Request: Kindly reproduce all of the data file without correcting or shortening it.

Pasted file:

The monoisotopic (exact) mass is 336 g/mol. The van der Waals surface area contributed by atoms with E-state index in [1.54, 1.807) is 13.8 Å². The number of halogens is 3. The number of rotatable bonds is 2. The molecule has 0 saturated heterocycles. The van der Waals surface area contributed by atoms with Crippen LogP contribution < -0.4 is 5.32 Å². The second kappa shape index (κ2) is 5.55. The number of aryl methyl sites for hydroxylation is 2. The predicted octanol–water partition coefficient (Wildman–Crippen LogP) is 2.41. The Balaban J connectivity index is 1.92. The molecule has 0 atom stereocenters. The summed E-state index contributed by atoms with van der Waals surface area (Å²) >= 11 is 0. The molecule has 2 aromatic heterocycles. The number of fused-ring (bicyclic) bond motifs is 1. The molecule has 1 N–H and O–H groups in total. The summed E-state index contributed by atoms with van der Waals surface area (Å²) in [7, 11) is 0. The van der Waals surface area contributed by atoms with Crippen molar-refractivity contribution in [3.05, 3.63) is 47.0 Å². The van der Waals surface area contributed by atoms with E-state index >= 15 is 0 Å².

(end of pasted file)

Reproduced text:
The monoisotopic (exact) mass is 336 g/mol. The van der Waals surface area contributed by atoms with E-state index in [1.54, 1.807) is 13.8 Å². The number of halogens is 3. The number of rotatable bonds is 2. The molecule has 0 saturated heterocycles. The van der Waals surface area contributed by atoms with Crippen LogP contribution < -0.4 is 5.32 Å². The second kappa shape index (κ2) is 5.55. The number of aryl methyl sites for hydroxylation is 2. The predicted octanol–water partition coefficient (Wildman–Crippen LogP) is 2.41. The Balaban J connectivity index is 1.92. The molecule has 0 atom stereocenters. The summed E-state index contributed by atoms with van der Waals surface area (Å²) >= 11 is 0. The molecule has 2 aromatic heterocycles. The number of fused-ring (bicyclic) bond motifs is 1. The molecule has 1 N–H and O–H groups in total. The summed E-state index contributed by atoms with van der Waals surface area (Å²) in [7, 11) is 0. The van der Waals surface area contributed by atoms with Crippen molar-refractivity contribution in [3.05, 3.63) is 47.0 Å². The van der Waals surface area contributed by atoms with E-state index >= 15 is 0 Å².